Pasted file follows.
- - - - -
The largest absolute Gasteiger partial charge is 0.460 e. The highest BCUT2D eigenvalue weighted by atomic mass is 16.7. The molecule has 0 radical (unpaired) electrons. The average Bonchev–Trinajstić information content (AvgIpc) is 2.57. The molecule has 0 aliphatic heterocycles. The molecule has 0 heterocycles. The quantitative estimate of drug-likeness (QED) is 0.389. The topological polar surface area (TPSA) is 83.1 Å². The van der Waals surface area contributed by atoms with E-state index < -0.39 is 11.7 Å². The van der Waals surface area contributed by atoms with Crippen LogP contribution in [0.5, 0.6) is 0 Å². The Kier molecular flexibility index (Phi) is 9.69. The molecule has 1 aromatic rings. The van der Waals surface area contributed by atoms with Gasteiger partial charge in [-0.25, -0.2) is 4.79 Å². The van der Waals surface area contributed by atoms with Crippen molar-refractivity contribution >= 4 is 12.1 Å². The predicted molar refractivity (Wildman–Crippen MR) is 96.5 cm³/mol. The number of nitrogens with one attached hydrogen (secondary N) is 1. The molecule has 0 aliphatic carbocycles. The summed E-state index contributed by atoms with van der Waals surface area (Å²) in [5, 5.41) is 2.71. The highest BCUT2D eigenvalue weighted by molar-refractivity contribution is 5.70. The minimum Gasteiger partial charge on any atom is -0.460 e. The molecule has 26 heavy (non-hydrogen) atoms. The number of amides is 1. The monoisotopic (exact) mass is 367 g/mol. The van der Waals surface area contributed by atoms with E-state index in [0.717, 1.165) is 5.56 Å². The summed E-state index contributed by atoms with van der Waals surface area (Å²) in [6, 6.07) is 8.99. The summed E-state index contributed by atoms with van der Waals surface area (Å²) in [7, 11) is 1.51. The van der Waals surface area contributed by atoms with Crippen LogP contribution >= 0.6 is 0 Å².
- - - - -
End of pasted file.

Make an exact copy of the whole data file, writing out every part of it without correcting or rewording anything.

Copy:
The largest absolute Gasteiger partial charge is 0.460 e. The highest BCUT2D eigenvalue weighted by atomic mass is 16.7. The molecule has 0 radical (unpaired) electrons. The average Bonchev–Trinajstić information content (AvgIpc) is 2.57. The molecule has 0 aliphatic heterocycles. The molecule has 0 heterocycles. The quantitative estimate of drug-likeness (QED) is 0.389. The topological polar surface area (TPSA) is 83.1 Å². The van der Waals surface area contributed by atoms with E-state index < -0.39 is 11.7 Å². The van der Waals surface area contributed by atoms with Crippen LogP contribution in [0.5, 0.6) is 0 Å². The Kier molecular flexibility index (Phi) is 9.69. The molecule has 1 aromatic rings. The van der Waals surface area contributed by atoms with Gasteiger partial charge in [-0.25, -0.2) is 4.79 Å². The van der Waals surface area contributed by atoms with Crippen molar-refractivity contribution >= 4 is 12.1 Å². The predicted molar refractivity (Wildman–Crippen MR) is 96.5 cm³/mol. The number of nitrogens with one attached hydrogen (secondary N) is 1. The molecule has 0 aliphatic carbocycles. The summed E-state index contributed by atoms with van der Waals surface area (Å²) in [5, 5.41) is 2.71. The highest BCUT2D eigenvalue weighted by molar-refractivity contribution is 5.70. The minimum Gasteiger partial charge on any atom is -0.460 e. The molecule has 26 heavy (non-hydrogen) atoms. The number of amides is 1. The monoisotopic (exact) mass is 367 g/mol. The van der Waals surface area contributed by atoms with E-state index in [0.717, 1.165) is 5.56 Å². The summed E-state index contributed by atoms with van der Waals surface area (Å²) in [6, 6.07) is 8.99. The summed E-state index contributed by atoms with van der Waals surface area (Å²) in [7, 11) is 1.51. The van der Waals surface area contributed by atoms with Crippen LogP contribution >= 0.6 is 0 Å².